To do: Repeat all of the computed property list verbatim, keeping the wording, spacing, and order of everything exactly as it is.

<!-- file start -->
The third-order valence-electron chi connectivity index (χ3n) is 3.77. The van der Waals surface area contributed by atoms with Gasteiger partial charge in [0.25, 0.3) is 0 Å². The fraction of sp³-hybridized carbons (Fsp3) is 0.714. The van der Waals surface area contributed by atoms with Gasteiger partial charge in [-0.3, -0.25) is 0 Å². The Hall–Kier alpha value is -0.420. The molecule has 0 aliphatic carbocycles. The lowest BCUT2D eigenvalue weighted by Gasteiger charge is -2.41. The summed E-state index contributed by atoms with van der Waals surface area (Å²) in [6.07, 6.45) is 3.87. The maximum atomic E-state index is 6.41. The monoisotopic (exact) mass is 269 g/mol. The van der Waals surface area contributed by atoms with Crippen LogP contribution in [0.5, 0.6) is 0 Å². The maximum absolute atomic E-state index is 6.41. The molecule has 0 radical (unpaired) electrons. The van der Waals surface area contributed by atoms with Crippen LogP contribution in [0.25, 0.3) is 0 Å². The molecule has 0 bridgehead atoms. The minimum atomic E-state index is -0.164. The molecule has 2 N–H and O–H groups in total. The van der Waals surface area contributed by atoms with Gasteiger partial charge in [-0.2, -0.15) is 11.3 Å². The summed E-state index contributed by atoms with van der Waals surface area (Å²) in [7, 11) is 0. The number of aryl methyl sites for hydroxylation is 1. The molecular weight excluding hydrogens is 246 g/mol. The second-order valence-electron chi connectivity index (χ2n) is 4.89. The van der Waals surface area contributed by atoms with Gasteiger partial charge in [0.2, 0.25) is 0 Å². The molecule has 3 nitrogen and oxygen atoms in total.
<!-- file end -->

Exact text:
The third-order valence-electron chi connectivity index (χ3n) is 3.77. The van der Waals surface area contributed by atoms with Gasteiger partial charge in [0.25, 0.3) is 0 Å². The fraction of sp³-hybridized carbons (Fsp3) is 0.714. The van der Waals surface area contributed by atoms with Gasteiger partial charge in [-0.3, -0.25) is 0 Å². The Hall–Kier alpha value is -0.420. The molecule has 0 aliphatic carbocycles. The lowest BCUT2D eigenvalue weighted by Gasteiger charge is -2.41. The summed E-state index contributed by atoms with van der Waals surface area (Å²) in [6.07, 6.45) is 3.87. The maximum atomic E-state index is 6.41. The monoisotopic (exact) mass is 269 g/mol. The van der Waals surface area contributed by atoms with Crippen LogP contribution in [0.5, 0.6) is 0 Å². The maximum absolute atomic E-state index is 6.41. The molecule has 0 radical (unpaired) electrons. The van der Waals surface area contributed by atoms with Crippen LogP contribution in [0.25, 0.3) is 0 Å². The molecule has 0 bridgehead atoms. The minimum atomic E-state index is -0.164. The molecule has 2 N–H and O–H groups in total. The van der Waals surface area contributed by atoms with Gasteiger partial charge in [-0.2, -0.15) is 11.3 Å². The summed E-state index contributed by atoms with van der Waals surface area (Å²) in [7, 11) is 0. The number of aryl methyl sites for hydroxylation is 1. The molecular weight excluding hydrogens is 246 g/mol. The second-order valence-electron chi connectivity index (χ2n) is 4.89. The van der Waals surface area contributed by atoms with Gasteiger partial charge in [0.2, 0.25) is 0 Å². The molecule has 3 nitrogen and oxygen atoms in total.